.NET Tutorials, Forums, Interview Questions And Answers
Welcome :Guest
Sign In
Win Surprise Gifts!!!

Top 5 Contributors of the Month
Gaurav Pal
Post New Web Links

Issue with Code Access Security Policy - deploying a third party dll to bin

Posted By:      Posted Date: October 15, 2010    Points: 0   Category :SharePoint

Okay, i think most of you guys out there use wspbuilder to build the wsp solutions and to deploy it. So here is my problem.

I'm working on a SharePoint solution which makes use of a third party dll (Telerik for Asp.Net Ajax - Telerik.Web.UI.dll) for rich experience. Since Telerik dll is a common assembly i have to deploy it to the bin folder of the webapplication instead of GAC. So here comes the problem.

WSPBuilder automatically deploys the dll to gac if the dll presents in the GAC folder. To deploy the telerik dll in bin i created the folder 80\bin and copied the dll there. I tried to build the wsp again and then went through the manifest.xml created. Great. The deployment target for the dll changed to WebApplication and wspbuilder was smart to create the cas policy itself.

			<PermissionSet class="NamedPermissionSet

View Complete Post

More Related Resource Links

Code Access Security Policy Tool (Caspol.exe) - detailed description



          I am studying for MCTS - 70-536 , I want more details about caspol utility, its command line options. I have gone through the Link http://msdn.microsoft.com/en-us/library/cb6t8dtz%28VS.80%29.aspx and the MCTS - 70-536 Self Paced Training Kit , 2nd Edition, but I could not find its detailed command line options. Please refer any book or link which can give extensive details about caspol utility.

Thank You



Foundations: Adding Code Access Security to WCF, Part 2


This month's column continues the discussion around code access security in WCF and partially trusted services.

Juval Lowy

MSDN Magazine July 2008

Foundations: Code Access Security in WCF, Part 1


Here we discuss code-access security in Windows Communication Foundation (WCF) and present a solution for enabling partially trusted clients for WCF services.

Juval Lowy

MSDN Magazine April 2008

Are You in the Know?: Find Out What's New with Code Access Security in the .NET Framework 2.0


Unlike role-based security measures, code access security is not based on user identity. Instead, it is based on the identity of the code that is running, including information such as where the code came from. Here Mike Downen discusses the role of code access security (CAS) in .NET and outlines some key new features and changes in CAS for the .NET Framework 2.0.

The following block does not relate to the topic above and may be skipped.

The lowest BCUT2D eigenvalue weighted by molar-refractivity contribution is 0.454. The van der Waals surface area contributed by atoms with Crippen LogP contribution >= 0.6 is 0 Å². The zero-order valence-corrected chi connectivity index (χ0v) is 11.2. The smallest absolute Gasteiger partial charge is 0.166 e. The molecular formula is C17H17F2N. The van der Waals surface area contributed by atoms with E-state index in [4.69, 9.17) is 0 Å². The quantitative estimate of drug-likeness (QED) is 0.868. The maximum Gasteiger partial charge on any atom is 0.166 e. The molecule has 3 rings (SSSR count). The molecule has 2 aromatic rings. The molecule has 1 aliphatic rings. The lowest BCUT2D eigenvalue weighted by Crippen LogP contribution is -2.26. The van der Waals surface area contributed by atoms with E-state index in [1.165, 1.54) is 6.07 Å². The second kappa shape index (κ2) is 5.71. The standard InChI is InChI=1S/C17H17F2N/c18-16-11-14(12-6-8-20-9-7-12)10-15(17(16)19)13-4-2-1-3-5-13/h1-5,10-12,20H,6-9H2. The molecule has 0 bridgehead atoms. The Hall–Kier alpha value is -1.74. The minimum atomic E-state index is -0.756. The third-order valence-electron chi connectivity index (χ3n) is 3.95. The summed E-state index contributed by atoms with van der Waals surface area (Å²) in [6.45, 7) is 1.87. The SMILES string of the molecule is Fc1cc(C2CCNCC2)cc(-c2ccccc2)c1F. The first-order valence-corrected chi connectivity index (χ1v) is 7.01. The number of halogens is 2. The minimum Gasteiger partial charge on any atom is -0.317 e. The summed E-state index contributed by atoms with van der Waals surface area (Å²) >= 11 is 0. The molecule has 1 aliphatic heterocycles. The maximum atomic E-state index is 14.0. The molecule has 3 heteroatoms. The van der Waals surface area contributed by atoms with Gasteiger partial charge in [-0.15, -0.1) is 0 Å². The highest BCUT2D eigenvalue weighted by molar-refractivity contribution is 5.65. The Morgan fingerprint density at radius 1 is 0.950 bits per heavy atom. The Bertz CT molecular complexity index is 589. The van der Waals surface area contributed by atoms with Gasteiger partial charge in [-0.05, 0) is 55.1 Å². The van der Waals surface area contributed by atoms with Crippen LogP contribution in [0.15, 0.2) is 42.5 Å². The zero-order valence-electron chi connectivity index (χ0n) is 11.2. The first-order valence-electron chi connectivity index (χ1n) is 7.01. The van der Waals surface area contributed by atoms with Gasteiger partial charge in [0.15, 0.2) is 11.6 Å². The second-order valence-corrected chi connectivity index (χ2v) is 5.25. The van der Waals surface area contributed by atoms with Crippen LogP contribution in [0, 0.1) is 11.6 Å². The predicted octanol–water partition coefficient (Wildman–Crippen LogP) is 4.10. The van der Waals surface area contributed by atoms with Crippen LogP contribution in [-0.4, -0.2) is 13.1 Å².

Mike Downen

MSDN Magazine November 2005

Return of the Rich Client: Code Access Security and Distribution Features in .NET Enhance Client-Sid


Rich clients employ many of the features and conveniences of the operating system they run on, and the list of these features has been growing since the dawn of the PC. But as apps have migrated to the Web, the trend towards increasing client-side functionality has ground to a virtual halt. There are several reasons for this; chief among them are security and deployment problems. But that's all about to change. With the .NET Framework, you can participate in building the distributable rich client of the future. In this article, the author enumerates the pertinent features of .NET that will allow you to build safe, easily deployable controls. The features discussed include managed code, code access security, versioning control, Windows Forms classes, and isolation.

Jason Clark

MSDN Magazine June 2002

Security in .NET: Enforce Code Access Rights with the Common Language Runtime


Component-based software is vulnerable to attack. Large numbers of DLLs that are not tightly controlled are at the heart of the problem. Code access security in the Common Language Runtime of the Microsoft .NET Framework addresses this common security hole. In this model, the CLR acts as the traffic cop to assemblies, keeping track of where they came from and what security restraints should be placed on them. Another way the .NET Framework addresses security is by providing preexisting classes which have built-in security. These are the classes that are invoked in .NET when performing risky operations such as reading and writing files, displaying dialog boxes, and so on. Of course, if a component calls unmanaged code, it can bypass code access security measures. This article covers these and other security issues.

Keith Brown

MSDN Magazine February 2001

Administrator and Developer Guide to Code Access Security in SharePoint Server 2007

Explore configuration options, get best practices for managing CAS in SharePoint environments, and walk through a complex CAS scenario.

Disable Code Access Security


I m having an application where I loads dlls dnamically and from that loaded dll is use to read some machine settings,files etc. I want full access for my application so I want to disable CAS setting for my application.